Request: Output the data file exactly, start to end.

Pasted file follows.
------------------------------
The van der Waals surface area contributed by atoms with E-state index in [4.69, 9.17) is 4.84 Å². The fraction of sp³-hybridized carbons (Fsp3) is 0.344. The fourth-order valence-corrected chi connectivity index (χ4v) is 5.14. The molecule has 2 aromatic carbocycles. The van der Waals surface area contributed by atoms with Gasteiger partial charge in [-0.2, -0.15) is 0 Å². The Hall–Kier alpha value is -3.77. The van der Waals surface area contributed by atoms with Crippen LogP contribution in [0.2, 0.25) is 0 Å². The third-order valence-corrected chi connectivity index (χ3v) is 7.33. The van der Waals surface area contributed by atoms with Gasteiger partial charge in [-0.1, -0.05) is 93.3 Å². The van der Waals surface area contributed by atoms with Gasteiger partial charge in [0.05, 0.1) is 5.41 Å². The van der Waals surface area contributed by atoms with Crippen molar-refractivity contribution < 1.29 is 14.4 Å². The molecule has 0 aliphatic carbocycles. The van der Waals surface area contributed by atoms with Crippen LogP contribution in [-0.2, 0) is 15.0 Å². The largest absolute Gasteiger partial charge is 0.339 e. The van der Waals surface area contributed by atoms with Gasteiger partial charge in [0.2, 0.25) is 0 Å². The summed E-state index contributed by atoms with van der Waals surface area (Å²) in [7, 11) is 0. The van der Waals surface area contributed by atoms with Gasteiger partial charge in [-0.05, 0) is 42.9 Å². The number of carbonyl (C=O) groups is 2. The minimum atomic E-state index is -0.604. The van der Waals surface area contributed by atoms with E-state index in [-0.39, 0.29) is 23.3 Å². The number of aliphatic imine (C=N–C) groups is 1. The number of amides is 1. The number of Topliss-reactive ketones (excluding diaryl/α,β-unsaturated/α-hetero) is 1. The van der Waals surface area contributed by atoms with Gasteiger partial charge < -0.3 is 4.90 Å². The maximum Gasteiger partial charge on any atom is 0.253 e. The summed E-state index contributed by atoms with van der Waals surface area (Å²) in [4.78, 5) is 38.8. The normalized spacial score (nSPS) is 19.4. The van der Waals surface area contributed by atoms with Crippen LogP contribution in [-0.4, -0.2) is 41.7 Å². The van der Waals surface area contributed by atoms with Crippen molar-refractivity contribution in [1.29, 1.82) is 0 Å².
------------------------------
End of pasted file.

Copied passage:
The van der Waals surface area contributed by atoms with E-state index in [4.69, 9.17) is 4.84 Å². The fraction of sp³-hybridized carbons (Fsp3) is 0.344. The fourth-order valence-corrected chi connectivity index (χ4v) is 5.14. The molecule has 2 aromatic carbocycles. The van der Waals surface area contributed by atoms with Gasteiger partial charge in [-0.2, -0.15) is 0 Å². The Hall–Kier alpha value is -3.77. The van der Waals surface area contributed by atoms with Crippen LogP contribution in [0.2, 0.25) is 0 Å². The third-order valence-corrected chi connectivity index (χ3v) is 7.33. The van der Waals surface area contributed by atoms with Gasteiger partial charge in [-0.1, -0.05) is 93.3 Å². The van der Waals surface area contributed by atoms with Gasteiger partial charge in [0.05, 0.1) is 5.41 Å². The van der Waals surface area contributed by atoms with Crippen molar-refractivity contribution < 1.29 is 14.4 Å². The molecule has 0 aliphatic carbocycles. The van der Waals surface area contributed by atoms with Crippen LogP contribution in [-0.2, 0) is 15.0 Å². The largest absolute Gasteiger partial charge is 0.339 e. The van der Waals surface area contributed by atoms with Gasteiger partial charge in [0.2, 0.25) is 0 Å². The summed E-state index contributed by atoms with van der Waals surface area (Å²) in [7, 11) is 0. The van der Waals surface area contributed by atoms with Gasteiger partial charge in [-0.05, 0) is 42.9 Å². The number of carbonyl (C=O) groups is 2. The minimum atomic E-state index is -0.604. The van der Waals surface area contributed by atoms with E-state index in [-0.39, 0.29) is 23.3 Å². The number of aliphatic imine (C=N–C) groups is 1. The number of amides is 1. The number of Topliss-reactive ketones (excluding diaryl/α,β-unsaturated/α-hetero) is 1. The van der Waals surface area contributed by atoms with Gasteiger partial charge < -0.3 is 4.90 Å². The maximum Gasteiger partial charge on any atom is 0.253 e. The summed E-state index contributed by atoms with van der Waals surface area (Å²) in [4.78, 5) is 38.8. The normalized spacial score (nSPS) is 19.4. The van der Waals surface area contributed by atoms with Crippen LogP contribution in [-0.4, -0.2) is 41.7 Å². The van der Waals surface area contributed by atoms with Crippen molar-refractivity contribution in [1.29, 1.82) is 0 Å².